<OPTION>American Express

Option menus and scrolled lists are created using the SELECT tag, which has an opening and a closing tag. The SIZE attribute determines if a menu or a list is displayed. A value of 1 produces a menu, and a value greater than 2 produces a scrolled list, in which case the number represents the number of items that will be visible at one time.

A selection in a menu or scrolled list is added using the OPTION tag. The SELECTED attribute to OPTION allows you to set a default selection.

Now for an example of a scrolled list (a list with a scrollbar):

<OPTION SELECTED>TCP/IP Network Administration
<OPTION>Linux Network Administrators Guide
<OPTION>Computer Security Basics
<OPTION>System Performance Tuning

The example above creates a scrolled list with three visible items and the ability to select multiple options. (The MULTIPLE attribute specifies that more than one item can be selected.)

Figure 4.3 shows what the menus and scrolled list look like.

Figure 4.3: Form with menus and scrolled lists


Multiline Text Fields

You must have seen numerous guestbooks on the Web that ask for your comments or opinions, where you can enter a lot of information. This is accomplished by using a multiline text field. Here is an example:

<FORM ACTION="/cgi-bin/program.pl" METHOD="POST">
<TEXTAREA ROWS=10 COLS=40 NAME="comments">

This creates a scrolled text field with 10 rows and 40 columns. (10 rows and 40 columns designates only the visible text area; the text area will scroll if the user types further).

Notice that you need both the beginning <TEXTAREA> and the ending </TEXTAREA> tags. You can enter default information between these tags.

<TEXTAREA ROWS=10 COLS=40 NAME="comments_2">
This is some default information.
Some more...
And some more...

You have to remember that newlines (or carriage returns) are not ignored in this field--unlike HTML. In the preceding example, the three separate lines will be displayed just as you typed them.

The multiline examples will be rendered by the browser as shown in Figure 4.4.

Figure 4.4: Form with multiline text input


Quick Reference to Form Tags

Before we get going, here's a short list of all the available form tags:

Table 4.1: Form Tags

Form Tag Description
<FORM ACTION=“/cgi-bin/prog.pl” METHOD=“POST”> Start the form
<INPUT TYPE=“text” NAME=“name” VALUE=“value” SIZE=“size”> Text field
<INPUT TYPE=“password” NAME=“value” VALUE=“value” SIZE=“size”> Password field
<INPUT TYPE=“hidden” NAME=“name” VALUE=“value”> Hidden field
<INPUT TYPE=“checkbox” NAME=“name” VALUE=“value”> Checkbox
<INPUT TYPE=“radio” NAME=“name” VALUE=“value”> Radio button
<SELECT NAME=“name” SIZE=n MULTIPLE> Scrolled list
<TEXTAREA ROWS=yy COLS=xx NAME=“name”> . . </TEXTAREA> Multiline text fields
<INPUT TYPE=“submit” VALUE=“Message!”> <INPUT TYPE=“submit” NAME=“name” VALUE=“value”> <INPUT TYPE=“image” SRC=“/image” NAME=“name” VALUE=“value”> Submit buttons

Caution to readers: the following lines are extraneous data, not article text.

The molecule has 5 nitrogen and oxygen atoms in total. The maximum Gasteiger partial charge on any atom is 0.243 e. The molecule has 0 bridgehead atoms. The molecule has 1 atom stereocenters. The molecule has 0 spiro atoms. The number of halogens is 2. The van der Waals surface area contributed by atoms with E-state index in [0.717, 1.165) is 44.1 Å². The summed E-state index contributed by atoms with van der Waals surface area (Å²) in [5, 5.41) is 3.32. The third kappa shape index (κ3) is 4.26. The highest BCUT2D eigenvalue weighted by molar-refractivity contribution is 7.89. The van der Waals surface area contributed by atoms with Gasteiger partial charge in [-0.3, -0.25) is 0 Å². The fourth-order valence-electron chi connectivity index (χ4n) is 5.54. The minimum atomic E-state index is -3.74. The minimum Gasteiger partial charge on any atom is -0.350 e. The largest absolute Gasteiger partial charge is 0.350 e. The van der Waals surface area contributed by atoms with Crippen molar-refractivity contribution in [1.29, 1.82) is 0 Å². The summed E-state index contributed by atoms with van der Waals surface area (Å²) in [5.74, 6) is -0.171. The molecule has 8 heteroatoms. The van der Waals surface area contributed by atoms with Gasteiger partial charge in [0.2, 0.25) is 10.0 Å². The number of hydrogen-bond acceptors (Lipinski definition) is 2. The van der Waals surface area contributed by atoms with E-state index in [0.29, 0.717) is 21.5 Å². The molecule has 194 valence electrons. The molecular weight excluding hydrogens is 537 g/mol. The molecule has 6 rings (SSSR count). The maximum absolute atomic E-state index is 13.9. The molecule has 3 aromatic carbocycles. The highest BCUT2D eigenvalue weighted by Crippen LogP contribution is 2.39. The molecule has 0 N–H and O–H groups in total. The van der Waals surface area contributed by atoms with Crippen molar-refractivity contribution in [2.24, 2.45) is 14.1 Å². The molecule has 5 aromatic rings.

<INPUT TYPE=“reset” VALUE=“Message!”> Reset button
</FORM> Ends form

4.2 Sending Data to the Server

Earlier in this chapter we mentioned the application/x-www-form-urlencoded MIME type. The browser uses this MIME type to encode the form data.

First, each form element's name--specified by the NAME attribute--is equated with the value entered by the user to create a key-value pair. For example, if the user entered “30” when asked for the age, the key-value pair would be (age=30). Each key-value pair is separated by the “&” character.

Second, since the variable names for the form element and the actual form data are standard text, it is possible this text could consist of characters that will confuse browsers. To prevent possible errors, the encoding scheme translates all “special” characters to their corresponding hexadecimal codes. These “special” characters include control characters and certain alphanumeric symbols. For example, the string “Thanks for the help!” would be converted to “Thanks%20for%20the%20help%21”. This process is repeated for each key-value pair to create a query string.[1]

For text and password fields, the user input will represent the value. If no information was entered, the key-value pair will be sent anyway, with the value left blank (i.e., “name=“).

For radio buttons and checkboxes, the VALUE attribute represents the value when the button element is checked. If no VALUE is specified, the value defaults to “on.” An unchecked checkbox will not be sent as a key-value pair; it will be ignored.

The CGI program then has to “decode” this information in order to access the form data. The encoding scheme is the same for both GET and POST.


There are two methods for sending form data: GET and POST. The main difference between these methods is the way in which the form data is passed to the CGI program. If the GET method is used, the query string is simply appended to the URL of the program when the client issues the request to the server. This query string can then be accessed by using the environment variable QUERY_STRING. Here is a sample GET request by the client, which corresponds to the first form example:

GET /cgi-bin/program.pl?user=Larry%20Bird&age=35&pass=testing HTTP/1.0
Accept: www/source
Accept: text/html
Accept: text/plain
User-Agent: Lynx/2.4 libwww/2.14